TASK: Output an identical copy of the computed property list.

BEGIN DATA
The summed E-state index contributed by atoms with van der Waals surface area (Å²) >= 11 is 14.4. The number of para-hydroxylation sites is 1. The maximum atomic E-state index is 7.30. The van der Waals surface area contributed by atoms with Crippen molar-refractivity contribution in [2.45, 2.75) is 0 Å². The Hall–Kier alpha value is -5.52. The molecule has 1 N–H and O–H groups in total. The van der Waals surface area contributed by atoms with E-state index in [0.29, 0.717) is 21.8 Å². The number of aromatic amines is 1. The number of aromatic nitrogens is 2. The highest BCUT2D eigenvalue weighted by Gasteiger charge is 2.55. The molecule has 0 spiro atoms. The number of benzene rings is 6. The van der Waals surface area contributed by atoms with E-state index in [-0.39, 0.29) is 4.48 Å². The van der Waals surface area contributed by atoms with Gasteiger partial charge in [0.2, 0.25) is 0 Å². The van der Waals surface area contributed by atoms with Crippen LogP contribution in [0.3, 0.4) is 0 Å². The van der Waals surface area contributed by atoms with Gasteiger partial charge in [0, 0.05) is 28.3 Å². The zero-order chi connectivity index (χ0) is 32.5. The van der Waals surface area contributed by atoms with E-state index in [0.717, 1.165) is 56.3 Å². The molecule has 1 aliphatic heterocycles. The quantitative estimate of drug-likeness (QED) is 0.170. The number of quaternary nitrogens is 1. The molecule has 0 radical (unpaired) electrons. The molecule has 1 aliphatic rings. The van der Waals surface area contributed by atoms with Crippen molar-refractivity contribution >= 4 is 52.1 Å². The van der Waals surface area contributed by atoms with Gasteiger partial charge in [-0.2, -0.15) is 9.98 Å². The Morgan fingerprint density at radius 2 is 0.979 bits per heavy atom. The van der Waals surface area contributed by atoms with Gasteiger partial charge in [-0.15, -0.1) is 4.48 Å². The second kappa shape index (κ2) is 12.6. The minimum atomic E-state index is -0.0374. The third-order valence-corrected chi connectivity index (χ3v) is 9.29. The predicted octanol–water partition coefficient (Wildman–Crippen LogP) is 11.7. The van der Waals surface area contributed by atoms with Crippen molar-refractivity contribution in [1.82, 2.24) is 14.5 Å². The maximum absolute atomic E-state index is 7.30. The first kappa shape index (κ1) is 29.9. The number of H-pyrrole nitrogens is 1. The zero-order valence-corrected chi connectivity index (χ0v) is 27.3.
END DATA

The summed E-state index contributed by atoms with van der Waals surface area (Å²) >= 11 is 14.4. The number of para-hydroxylation sites is 1. The maximum atomic E-state index is 7.30. The van der Waals surface area contributed by atoms with Crippen molar-refractivity contribution in [2.45, 2.75) is 0 Å². The Hall–Kier alpha value is -5.52. The molecule has 1 N–H and O–H groups in total. The van der Waals surface area contributed by atoms with E-state index in [0.29, 0.717) is 21.8 Å². The number of aromatic amines is 1. The number of aromatic nitrogens is 2. The highest BCUT2D eigenvalue weighted by Gasteiger charge is 2.55. The molecule has 0 spiro atoms. The number of benzene rings is 6. The van der Waals surface area contributed by atoms with E-state index in [-0.39, 0.29) is 4.48 Å². The van der Waals surface area contributed by atoms with Gasteiger partial charge in [0.2, 0.25) is 0 Å². The van der Waals surface area contributed by atoms with Crippen LogP contribution in [0.3, 0.4) is 0 Å². The van der Waals surface area contributed by atoms with Gasteiger partial charge in [0, 0.05) is 28.3 Å². The zero-order chi connectivity index (χ0) is 32.5. The van der Waals surface area contributed by atoms with E-state index in [0.717, 1.165) is 56.3 Å². The molecule has 1 aliphatic heterocycles. The quantitative estimate of drug-likeness (QED) is 0.170. The number of quaternary nitrogens is 1. The molecule has 0 radical (unpaired) electrons. The molecule has 1 aliphatic rings. The van der Waals surface area contributed by atoms with Crippen molar-refractivity contribution >= 4 is 52.1 Å². The van der Waals surface area contributed by atoms with Gasteiger partial charge in [-0.2, -0.15) is 9.98 Å². The Morgan fingerprint density at radius 2 is 0.979 bits per heavy atom. The van der Waals surface area contributed by atoms with Gasteiger partial charge in [-0.15, -0.1) is 4.48 Å². The second kappa shape index (κ2) is 12.6. The minimum atomic E-state index is -0.0374. The third-order valence-corrected chi connectivity index (χ3v) is 9.29. The predicted octanol–water partition coefficient (Wildman–Crippen LogP) is 11.7. The van der Waals surface area contributed by atoms with Crippen molar-refractivity contribution in [1.82, 2.24) is 14.5 Å². The maximum absolute atomic E-state index is 7.30. The first kappa shape index (κ1) is 29.9. The number of H-pyrrole nitrogens is 1. The zero-order valence-corrected chi connectivity index (χ0v) is 27.3.